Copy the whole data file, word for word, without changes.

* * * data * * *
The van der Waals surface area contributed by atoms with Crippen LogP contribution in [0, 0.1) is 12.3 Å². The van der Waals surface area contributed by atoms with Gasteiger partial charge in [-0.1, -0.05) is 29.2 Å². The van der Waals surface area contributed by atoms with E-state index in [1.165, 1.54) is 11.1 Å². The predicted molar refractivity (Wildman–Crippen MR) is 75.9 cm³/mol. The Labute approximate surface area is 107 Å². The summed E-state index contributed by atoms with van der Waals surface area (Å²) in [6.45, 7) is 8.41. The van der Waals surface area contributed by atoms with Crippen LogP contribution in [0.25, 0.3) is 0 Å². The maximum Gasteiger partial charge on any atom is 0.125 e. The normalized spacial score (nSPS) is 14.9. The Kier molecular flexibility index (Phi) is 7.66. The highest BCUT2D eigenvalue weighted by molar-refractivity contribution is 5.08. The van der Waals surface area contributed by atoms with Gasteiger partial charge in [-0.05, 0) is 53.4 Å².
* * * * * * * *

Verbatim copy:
The van der Waals surface area contributed by atoms with Crippen LogP contribution in [0, 0.1) is 12.3 Å². The van der Waals surface area contributed by atoms with Gasteiger partial charge in [-0.1, -0.05) is 29.2 Å². The van der Waals surface area contributed by atoms with E-state index in [1.165, 1.54) is 11.1 Å². The predicted molar refractivity (Wildman–Crippen MR) is 75.9 cm³/mol. The Labute approximate surface area is 107 Å². The summed E-state index contributed by atoms with van der Waals surface area (Å²) in [6.45, 7) is 8.41. The van der Waals surface area contributed by atoms with Crippen LogP contribution in [0.25, 0.3) is 0 Å². The maximum Gasteiger partial charge on any atom is 0.125 e. The normalized spacial score (nSPS) is 14.9. The Kier molecular flexibility index (Phi) is 7.66. The highest BCUT2D eigenvalue weighted by molar-refractivity contribution is 5.08. The van der Waals surface area contributed by atoms with Gasteiger partial charge in [-0.05, 0) is 53.4 Å².